Weeds war gets boost
A push to control invasive weeds in the Abel Tasman has been given a $200,000 boost.
The New Zealand Lottery Grants Board has granted the money as part of a $300,000 two-year programme to be managed by the Abel Tasman Birdsong Trust.
The programme is based on a weed management plan commissioned by Project Janszoon in 2012. The privately funded Project Janszoon and the Department of Conservation are involved in a 30-year partnership to restore the ecology of Abel Tasman National Park.
Abel Tasman Birdsong Trust chairman Kim McGlashen says the weed management plan identifies 113 different weed species in the project area, many of which present serious ecological threats.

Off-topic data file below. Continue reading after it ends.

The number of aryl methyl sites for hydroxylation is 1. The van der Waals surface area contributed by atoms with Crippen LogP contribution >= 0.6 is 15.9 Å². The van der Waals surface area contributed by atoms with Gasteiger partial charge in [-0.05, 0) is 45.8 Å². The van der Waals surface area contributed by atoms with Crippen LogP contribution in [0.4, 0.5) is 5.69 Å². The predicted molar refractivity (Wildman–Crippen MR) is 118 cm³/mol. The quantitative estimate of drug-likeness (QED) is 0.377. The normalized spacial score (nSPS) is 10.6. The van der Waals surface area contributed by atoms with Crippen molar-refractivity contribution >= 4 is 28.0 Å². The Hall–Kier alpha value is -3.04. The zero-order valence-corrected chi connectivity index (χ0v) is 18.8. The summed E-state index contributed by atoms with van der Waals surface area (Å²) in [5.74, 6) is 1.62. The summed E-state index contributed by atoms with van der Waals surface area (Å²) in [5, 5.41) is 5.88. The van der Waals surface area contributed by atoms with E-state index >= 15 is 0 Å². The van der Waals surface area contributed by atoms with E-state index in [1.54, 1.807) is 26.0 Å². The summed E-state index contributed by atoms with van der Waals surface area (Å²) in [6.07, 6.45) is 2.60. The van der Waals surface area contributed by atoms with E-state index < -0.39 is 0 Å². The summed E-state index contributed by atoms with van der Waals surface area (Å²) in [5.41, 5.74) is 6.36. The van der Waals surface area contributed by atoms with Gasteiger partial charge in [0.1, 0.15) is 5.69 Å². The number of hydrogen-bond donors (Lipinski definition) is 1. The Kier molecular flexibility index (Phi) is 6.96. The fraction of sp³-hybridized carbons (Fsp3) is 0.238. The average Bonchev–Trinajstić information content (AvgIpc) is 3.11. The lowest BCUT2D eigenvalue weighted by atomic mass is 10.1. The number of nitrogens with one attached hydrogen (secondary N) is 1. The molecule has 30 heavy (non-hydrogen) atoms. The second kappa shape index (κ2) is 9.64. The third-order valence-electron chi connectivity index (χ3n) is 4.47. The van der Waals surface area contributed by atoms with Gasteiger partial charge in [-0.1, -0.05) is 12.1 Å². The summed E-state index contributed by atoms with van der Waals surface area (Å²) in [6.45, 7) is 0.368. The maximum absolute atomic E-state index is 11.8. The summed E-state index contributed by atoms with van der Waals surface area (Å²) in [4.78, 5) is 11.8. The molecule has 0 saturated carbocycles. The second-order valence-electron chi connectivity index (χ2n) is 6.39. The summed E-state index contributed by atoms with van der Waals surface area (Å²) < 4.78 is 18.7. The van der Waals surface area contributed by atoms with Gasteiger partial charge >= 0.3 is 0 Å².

Controlling the weeds needs to happen so the ecological recovery of the area can continue.
"By removing the weeds the native flora will have the opportunity to flourish again, ultimately providing food for native birds and insects."
The key targets for control range from climbing vines, such as old man's beard and banana passionfruit, that are establishing from outside the park, to others such as Grevillea, periwinkle and ivy, that have spread along the Abel Tasman coastline.
The Abel Tasman Birdsong Trust has contracted R&D Environmental to manage the programme.
Private land adjoining the park, such as baches at Awaroa and Torrent Bay, are not included in the exercise. The areas targeted will be high-priority areas of the park and Canaan Downs scenic reserve.
The Nelson Mail